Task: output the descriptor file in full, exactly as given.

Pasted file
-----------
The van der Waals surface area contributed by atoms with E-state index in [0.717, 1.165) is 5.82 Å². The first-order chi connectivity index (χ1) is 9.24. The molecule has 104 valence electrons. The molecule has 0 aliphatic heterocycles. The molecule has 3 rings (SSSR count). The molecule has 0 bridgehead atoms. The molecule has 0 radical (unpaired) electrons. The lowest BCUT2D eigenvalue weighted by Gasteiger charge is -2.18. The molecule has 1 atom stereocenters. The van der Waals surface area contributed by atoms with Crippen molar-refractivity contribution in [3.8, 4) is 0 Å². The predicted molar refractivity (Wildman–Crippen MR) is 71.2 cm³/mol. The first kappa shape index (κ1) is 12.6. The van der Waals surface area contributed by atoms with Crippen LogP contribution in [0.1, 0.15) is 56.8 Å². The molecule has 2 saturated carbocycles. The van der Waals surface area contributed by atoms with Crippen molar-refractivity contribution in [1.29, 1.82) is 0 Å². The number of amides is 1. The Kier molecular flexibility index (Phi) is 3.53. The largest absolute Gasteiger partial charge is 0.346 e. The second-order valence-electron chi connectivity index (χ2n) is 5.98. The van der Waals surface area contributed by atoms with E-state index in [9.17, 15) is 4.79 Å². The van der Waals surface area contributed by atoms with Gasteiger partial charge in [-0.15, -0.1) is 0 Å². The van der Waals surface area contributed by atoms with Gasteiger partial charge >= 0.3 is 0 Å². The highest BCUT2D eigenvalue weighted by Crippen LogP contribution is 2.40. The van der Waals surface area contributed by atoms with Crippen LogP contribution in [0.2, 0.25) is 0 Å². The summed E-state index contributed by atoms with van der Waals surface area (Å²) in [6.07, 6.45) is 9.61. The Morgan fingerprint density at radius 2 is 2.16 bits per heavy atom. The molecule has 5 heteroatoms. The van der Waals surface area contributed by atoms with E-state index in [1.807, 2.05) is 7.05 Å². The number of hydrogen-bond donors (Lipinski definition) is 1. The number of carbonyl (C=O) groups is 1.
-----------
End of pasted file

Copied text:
The van der Waals surface area contributed by atoms with E-state index in [0.717, 1.165) is 5.82 Å². The first-order chi connectivity index (χ1) is 9.24. The molecule has 104 valence electrons. The molecule has 0 aliphatic heterocycles. The molecule has 3 rings (SSSR count). The molecule has 0 bridgehead atoms. The molecule has 0 radical (unpaired) electrons. The lowest BCUT2D eigenvalue weighted by Gasteiger charge is -2.18. The molecule has 1 atom stereocenters. The van der Waals surface area contributed by atoms with Crippen molar-refractivity contribution in [3.8, 4) is 0 Å². The predicted molar refractivity (Wildman–Crippen MR) is 71.2 cm³/mol. The first kappa shape index (κ1) is 12.6. The van der Waals surface area contributed by atoms with Crippen LogP contribution in [0.1, 0.15) is 56.8 Å². The molecule has 2 saturated carbocycles. The van der Waals surface area contributed by atoms with Crippen molar-refractivity contribution in [1.29, 1.82) is 0 Å². The number of amides is 1. The Kier molecular flexibility index (Phi) is 3.53. The largest absolute Gasteiger partial charge is 0.346 e. The second-order valence-electron chi connectivity index (χ2n) is 5.98. The van der Waals surface area contributed by atoms with E-state index in [9.17, 15) is 4.79 Å². The van der Waals surface area contributed by atoms with Gasteiger partial charge in [-0.15, -0.1) is 0 Å². The van der Waals surface area contributed by atoms with Gasteiger partial charge >= 0.3 is 0 Å². The highest BCUT2D eigenvalue weighted by Crippen LogP contribution is 2.40. The van der Waals surface area contributed by atoms with Crippen LogP contribution in [0.2, 0.25) is 0 Å². The summed E-state index contributed by atoms with van der Waals surface area (Å²) in [6.07, 6.45) is 9.61. The Morgan fingerprint density at radius 2 is 2.16 bits per heavy atom. The molecule has 5 heteroatoms. The van der Waals surface area contributed by atoms with E-state index in [1.807, 2.05) is 7.05 Å². The number of hydrogen-bond donors (Lipinski definition) is 1. The number of carbonyl (C=O) groups is 1.